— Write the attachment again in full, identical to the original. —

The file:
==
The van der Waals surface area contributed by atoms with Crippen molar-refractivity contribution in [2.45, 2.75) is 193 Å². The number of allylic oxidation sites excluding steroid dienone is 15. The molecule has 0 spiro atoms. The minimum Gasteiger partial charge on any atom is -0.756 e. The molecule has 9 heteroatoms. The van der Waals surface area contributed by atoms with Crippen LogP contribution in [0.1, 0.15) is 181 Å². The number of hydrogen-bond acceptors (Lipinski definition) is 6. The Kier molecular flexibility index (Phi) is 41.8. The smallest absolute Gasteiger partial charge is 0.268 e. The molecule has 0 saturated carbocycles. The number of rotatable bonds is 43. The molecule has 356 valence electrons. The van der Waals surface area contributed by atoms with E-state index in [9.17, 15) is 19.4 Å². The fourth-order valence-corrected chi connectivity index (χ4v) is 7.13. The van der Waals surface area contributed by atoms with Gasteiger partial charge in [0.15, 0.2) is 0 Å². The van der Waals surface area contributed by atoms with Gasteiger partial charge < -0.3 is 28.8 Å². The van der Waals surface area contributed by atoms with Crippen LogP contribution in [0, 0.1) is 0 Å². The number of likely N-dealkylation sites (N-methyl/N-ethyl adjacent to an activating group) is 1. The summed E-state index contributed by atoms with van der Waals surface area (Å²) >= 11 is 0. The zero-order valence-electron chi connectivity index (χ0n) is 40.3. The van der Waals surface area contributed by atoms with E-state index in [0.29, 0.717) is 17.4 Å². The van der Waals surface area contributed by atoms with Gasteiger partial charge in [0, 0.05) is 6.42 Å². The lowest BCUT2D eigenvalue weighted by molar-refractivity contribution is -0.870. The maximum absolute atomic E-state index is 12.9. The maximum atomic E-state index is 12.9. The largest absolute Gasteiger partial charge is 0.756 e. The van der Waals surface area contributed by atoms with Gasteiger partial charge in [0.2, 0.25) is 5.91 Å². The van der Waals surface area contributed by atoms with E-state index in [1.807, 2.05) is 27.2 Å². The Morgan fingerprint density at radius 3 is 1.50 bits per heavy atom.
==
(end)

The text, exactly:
The van der Waals surface area contributed by atoms with Crippen molar-refractivity contribution in [2.45, 2.75) is 193 Å². The number of allylic oxidation sites excluding steroid dienone is 15. The molecule has 0 spiro atoms. The minimum Gasteiger partial charge on any atom is -0.756 e. The molecule has 9 heteroatoms. The van der Waals surface area contributed by atoms with Crippen LogP contribution in [0.1, 0.15) is 181 Å². The number of hydrogen-bond acceptors (Lipinski definition) is 6. The Kier molecular flexibility index (Phi) is 41.8. The smallest absolute Gasteiger partial charge is 0.268 e. The molecule has 0 saturated carbocycles. The number of rotatable bonds is 43. The molecule has 356 valence electrons. The van der Waals surface area contributed by atoms with E-state index in [9.17, 15) is 19.4 Å². The fourth-order valence-corrected chi connectivity index (χ4v) is 7.13. The van der Waals surface area contributed by atoms with Gasteiger partial charge in [0.15, 0.2) is 0 Å². The van der Waals surface area contributed by atoms with Gasteiger partial charge < -0.3 is 28.8 Å². The van der Waals surface area contributed by atoms with Crippen LogP contribution in [0, 0.1) is 0 Å². The number of likely N-dealkylation sites (N-methyl/N-ethyl adjacent to an activating group) is 1. The summed E-state index contributed by atoms with van der Waals surface area (Å²) >= 11 is 0. The zero-order valence-electron chi connectivity index (χ0n) is 40.3. The van der Waals surface area contributed by atoms with E-state index in [0.29, 0.717) is 17.4 Å². The van der Waals surface area contributed by atoms with Gasteiger partial charge in [0, 0.05) is 6.42 Å². The lowest BCUT2D eigenvalue weighted by molar-refractivity contribution is -0.870. The maximum absolute atomic E-state index is 12.9. The maximum atomic E-state index is 12.9. The largest absolute Gasteiger partial charge is 0.756 e. The van der Waals surface area contributed by atoms with Gasteiger partial charge in [0.2, 0.25) is 5.91 Å². The van der Waals surface area contributed by atoms with E-state index in [1.807, 2.05) is 27.2 Å². The Morgan fingerprint density at radius 3 is 1.50 bits per heavy atom.